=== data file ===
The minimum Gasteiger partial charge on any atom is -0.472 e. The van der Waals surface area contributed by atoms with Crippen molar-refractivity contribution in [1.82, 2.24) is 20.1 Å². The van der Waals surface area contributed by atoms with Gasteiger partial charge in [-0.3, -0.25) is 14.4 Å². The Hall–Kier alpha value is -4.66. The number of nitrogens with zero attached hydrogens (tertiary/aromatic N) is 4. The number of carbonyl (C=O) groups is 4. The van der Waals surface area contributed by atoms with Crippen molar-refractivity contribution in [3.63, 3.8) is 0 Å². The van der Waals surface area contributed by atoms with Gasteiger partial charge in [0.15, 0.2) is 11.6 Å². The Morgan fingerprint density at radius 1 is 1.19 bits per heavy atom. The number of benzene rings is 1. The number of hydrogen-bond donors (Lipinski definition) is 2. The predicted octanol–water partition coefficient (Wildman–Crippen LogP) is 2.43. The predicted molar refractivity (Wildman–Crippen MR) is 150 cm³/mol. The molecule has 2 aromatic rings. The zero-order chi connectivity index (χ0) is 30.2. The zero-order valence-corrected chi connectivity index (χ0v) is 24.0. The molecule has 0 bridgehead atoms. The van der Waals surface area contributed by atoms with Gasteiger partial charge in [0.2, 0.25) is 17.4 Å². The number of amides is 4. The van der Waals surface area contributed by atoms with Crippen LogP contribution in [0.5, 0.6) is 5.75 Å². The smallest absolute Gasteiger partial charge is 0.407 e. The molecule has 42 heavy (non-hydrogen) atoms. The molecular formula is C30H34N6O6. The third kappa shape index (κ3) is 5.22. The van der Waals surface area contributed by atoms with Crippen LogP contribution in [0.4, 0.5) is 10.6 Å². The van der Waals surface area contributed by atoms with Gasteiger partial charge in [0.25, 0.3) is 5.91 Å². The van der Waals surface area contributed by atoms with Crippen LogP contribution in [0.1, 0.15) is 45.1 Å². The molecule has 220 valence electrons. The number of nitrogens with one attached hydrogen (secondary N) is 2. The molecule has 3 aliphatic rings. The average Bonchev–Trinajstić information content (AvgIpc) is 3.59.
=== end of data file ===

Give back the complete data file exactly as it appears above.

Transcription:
The minimum Gasteiger partial charge on any atom is -0.472 e. The van der Waals surface area contributed by atoms with Crippen molar-refractivity contribution in [1.82, 2.24) is 20.1 Å². The van der Waals surface area contributed by atoms with Gasteiger partial charge in [-0.3, -0.25) is 14.4 Å². The Hall–Kier alpha value is -4.66. The number of nitrogens with zero attached hydrogens (tertiary/aromatic N) is 4. The number of carbonyl (C=O) groups is 4. The van der Waals surface area contributed by atoms with Crippen molar-refractivity contribution in [3.63, 3.8) is 0 Å². The van der Waals surface area contributed by atoms with Gasteiger partial charge in [0.15, 0.2) is 11.6 Å². The Morgan fingerprint density at radius 1 is 1.19 bits per heavy atom. The number of benzene rings is 1. The number of hydrogen-bond donors (Lipinski definition) is 2. The predicted octanol–water partition coefficient (Wildman–Crippen LogP) is 2.43. The predicted molar refractivity (Wildman–Crippen MR) is 150 cm³/mol. The molecule has 2 aromatic rings. The zero-order chi connectivity index (χ0) is 30.2. The zero-order valence-corrected chi connectivity index (χ0v) is 24.0. The molecule has 0 bridgehead atoms. The van der Waals surface area contributed by atoms with Gasteiger partial charge in [0.2, 0.25) is 17.4 Å². The number of amides is 4. The van der Waals surface area contributed by atoms with Crippen LogP contribution in [0.5, 0.6) is 5.75 Å². The smallest absolute Gasteiger partial charge is 0.407 e. The molecule has 42 heavy (non-hydrogen) atoms. The molecular formula is C30H34N6O6. The third kappa shape index (κ3) is 5.22. The van der Waals surface area contributed by atoms with Crippen LogP contribution in [0.4, 0.5) is 10.6 Å². The van der Waals surface area contributed by atoms with Gasteiger partial charge in [0.25, 0.3) is 5.91 Å². The van der Waals surface area contributed by atoms with Crippen LogP contribution in [0.1, 0.15) is 45.1 Å². The molecule has 220 valence electrons. The number of nitrogens with one attached hydrogen (secondary N) is 2. The molecule has 3 aliphatic rings. The average Bonchev–Trinajstić information content (AvgIpc) is 3.59.